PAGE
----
Scotland pulled out all the data gathered for an international survey of upper secondary schooling because comparisons with other countries would have been unreliable, it emerged this week.
A total of 141 Scottish secondaries took part in a survey of upper secondary carried out by the Organisation for Economic Co-operation and Development in 14 European and two non-European countries in 2001-02.
But, the Scottish Executive said in its report on the Scottish findings released this week, "the definition of upper secondary education that was used in Scotland was not consistent with that used by other countries that took part and, to ensure that misleading comparisons were not made, Scotland withdrew its data from the international report".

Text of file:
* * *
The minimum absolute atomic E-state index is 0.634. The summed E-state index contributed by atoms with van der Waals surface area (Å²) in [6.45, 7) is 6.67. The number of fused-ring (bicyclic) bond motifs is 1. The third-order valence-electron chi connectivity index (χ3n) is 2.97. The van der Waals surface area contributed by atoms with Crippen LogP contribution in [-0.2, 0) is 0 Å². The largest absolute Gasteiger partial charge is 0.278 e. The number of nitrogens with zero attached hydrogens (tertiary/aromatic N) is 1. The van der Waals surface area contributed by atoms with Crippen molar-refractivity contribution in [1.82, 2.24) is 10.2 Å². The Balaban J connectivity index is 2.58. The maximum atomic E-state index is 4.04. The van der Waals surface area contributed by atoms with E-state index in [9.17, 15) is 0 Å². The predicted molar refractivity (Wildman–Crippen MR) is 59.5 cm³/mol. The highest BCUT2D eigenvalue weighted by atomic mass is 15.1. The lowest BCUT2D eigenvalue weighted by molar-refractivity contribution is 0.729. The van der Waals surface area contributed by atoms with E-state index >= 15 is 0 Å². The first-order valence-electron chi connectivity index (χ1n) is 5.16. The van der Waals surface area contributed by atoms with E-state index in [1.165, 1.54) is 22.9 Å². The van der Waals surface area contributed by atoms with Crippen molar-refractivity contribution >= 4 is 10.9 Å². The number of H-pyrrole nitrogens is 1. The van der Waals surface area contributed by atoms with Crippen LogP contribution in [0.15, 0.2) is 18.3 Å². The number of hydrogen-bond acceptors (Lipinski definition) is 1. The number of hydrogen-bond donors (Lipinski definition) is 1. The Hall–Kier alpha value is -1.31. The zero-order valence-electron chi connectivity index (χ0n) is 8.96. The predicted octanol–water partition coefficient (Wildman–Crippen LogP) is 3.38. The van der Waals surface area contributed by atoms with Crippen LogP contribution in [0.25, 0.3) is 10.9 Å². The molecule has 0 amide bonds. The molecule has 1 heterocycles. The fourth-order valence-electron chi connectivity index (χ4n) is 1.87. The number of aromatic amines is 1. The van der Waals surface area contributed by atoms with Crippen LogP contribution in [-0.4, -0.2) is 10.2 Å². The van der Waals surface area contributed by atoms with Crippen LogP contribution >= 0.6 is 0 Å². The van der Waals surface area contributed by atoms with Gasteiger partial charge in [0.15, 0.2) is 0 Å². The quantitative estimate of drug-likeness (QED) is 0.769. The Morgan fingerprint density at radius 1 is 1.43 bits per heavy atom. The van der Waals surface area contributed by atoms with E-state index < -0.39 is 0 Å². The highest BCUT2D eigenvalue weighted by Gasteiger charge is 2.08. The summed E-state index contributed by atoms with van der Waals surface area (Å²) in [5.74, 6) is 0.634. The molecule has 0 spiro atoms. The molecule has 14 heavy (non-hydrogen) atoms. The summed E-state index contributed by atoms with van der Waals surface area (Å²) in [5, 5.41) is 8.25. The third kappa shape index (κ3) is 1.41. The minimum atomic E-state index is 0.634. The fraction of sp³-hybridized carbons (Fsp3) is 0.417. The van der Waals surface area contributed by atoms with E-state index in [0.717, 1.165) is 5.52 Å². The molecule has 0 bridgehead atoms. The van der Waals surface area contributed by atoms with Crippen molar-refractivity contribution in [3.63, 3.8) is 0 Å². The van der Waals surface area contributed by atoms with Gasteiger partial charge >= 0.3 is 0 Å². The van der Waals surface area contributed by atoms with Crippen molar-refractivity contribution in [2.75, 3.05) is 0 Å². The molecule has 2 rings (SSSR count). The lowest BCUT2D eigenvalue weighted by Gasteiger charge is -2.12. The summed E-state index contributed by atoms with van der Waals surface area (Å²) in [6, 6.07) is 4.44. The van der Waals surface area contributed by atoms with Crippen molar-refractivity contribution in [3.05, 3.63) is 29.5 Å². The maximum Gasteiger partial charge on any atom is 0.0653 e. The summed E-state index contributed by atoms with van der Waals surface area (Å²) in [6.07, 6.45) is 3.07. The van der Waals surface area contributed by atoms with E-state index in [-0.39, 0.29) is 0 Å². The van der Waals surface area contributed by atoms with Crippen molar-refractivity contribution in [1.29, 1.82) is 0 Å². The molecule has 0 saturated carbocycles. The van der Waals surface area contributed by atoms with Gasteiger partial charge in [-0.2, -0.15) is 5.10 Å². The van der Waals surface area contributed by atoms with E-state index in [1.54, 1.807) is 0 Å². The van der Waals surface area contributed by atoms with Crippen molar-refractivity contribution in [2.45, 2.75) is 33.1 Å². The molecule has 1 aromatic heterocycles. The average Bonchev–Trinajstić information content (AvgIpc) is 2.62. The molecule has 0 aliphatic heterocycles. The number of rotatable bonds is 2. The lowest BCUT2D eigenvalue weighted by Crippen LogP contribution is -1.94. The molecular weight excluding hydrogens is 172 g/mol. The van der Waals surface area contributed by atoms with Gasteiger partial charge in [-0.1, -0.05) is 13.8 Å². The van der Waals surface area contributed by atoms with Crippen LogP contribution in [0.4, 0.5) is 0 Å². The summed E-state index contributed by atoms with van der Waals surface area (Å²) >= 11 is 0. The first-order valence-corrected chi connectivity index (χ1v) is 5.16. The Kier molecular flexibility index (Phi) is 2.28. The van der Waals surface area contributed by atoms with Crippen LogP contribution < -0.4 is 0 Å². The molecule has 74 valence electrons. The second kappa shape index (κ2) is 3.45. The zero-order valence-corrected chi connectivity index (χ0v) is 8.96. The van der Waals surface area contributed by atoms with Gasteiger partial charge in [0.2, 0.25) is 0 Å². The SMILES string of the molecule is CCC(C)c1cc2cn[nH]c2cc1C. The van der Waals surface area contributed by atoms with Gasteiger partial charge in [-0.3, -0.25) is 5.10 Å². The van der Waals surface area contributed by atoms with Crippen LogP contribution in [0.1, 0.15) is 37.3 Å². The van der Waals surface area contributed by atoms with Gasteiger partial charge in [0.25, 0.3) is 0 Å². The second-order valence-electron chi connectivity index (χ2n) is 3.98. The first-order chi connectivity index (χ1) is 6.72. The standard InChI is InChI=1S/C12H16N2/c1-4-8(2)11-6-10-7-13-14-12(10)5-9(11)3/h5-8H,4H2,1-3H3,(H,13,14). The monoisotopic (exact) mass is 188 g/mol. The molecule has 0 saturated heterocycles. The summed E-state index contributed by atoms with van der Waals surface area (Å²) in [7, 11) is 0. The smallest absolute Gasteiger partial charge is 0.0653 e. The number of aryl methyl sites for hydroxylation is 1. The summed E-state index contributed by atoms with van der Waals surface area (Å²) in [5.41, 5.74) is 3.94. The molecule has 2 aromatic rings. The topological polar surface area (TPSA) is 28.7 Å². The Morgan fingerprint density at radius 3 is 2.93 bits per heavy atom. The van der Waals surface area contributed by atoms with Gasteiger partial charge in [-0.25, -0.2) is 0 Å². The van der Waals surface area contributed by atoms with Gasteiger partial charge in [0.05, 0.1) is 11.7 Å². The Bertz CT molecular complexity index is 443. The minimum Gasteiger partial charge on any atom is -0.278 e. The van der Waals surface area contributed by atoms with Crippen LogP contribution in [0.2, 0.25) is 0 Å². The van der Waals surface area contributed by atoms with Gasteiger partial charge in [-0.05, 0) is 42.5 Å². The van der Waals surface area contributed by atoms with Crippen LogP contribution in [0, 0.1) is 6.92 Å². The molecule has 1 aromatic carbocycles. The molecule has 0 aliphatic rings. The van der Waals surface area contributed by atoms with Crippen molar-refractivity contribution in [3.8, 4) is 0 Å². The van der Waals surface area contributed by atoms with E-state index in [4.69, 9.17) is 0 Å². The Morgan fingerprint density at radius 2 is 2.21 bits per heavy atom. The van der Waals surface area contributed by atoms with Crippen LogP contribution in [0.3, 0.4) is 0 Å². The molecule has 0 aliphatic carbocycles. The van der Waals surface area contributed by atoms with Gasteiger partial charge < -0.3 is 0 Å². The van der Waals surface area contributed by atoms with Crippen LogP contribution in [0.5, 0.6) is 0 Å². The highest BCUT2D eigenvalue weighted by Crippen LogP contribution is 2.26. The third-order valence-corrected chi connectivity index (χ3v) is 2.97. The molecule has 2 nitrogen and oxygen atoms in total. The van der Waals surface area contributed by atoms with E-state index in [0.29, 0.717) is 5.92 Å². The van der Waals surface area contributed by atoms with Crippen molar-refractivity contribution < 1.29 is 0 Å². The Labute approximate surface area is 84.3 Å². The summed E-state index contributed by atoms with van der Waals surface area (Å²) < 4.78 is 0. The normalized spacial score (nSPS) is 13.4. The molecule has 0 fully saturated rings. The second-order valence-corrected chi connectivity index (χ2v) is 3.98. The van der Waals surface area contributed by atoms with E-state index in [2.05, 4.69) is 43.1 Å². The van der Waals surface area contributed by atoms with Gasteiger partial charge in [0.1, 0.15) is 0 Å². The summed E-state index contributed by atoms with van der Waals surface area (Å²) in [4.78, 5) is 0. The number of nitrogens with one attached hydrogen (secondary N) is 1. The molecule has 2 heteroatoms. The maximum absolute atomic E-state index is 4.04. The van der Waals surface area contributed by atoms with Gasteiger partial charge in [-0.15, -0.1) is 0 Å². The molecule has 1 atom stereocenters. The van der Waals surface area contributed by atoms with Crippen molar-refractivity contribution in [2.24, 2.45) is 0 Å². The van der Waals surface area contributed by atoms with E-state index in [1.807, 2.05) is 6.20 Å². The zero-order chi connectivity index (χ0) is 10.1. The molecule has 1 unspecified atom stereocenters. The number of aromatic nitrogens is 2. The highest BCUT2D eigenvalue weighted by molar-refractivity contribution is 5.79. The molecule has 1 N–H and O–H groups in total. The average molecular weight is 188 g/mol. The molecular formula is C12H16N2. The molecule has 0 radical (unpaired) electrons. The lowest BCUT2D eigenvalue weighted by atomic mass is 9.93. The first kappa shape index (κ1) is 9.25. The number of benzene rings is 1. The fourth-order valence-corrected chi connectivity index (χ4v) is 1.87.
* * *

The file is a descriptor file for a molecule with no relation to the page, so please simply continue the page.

The OECD definition of upper secondary is that it begins after nine years of compulsory schooling and runs to pre-degree level. But the starting age varies across countries, from 14 to 16 years, as does the duration (sometimes even within the same country).
Comparisons are further undermined, the report states, because some countries provide academic and vocational upper secondary education in the same institution while others do not.
If the OECD definition had been used, the Scottish data would have had to include pupils from S3 to S6 as well as some FE students, making Standard grade an upper secondary qualification. The Scottish data was therefore restricted to S5 and S6 pupils and to students in FE on courses below degree level.
The result is that the Executive has been forced to admit that little of the picture which emerges "will be new to the Scottish reader for whom the main benefit would have been to compare Scotland with other OECD countries".
The Scottish report covers a number of aspects of the final years of schooling, including unremarkable findings like the fact that 99.8 per cent of state school funding comes from the Government.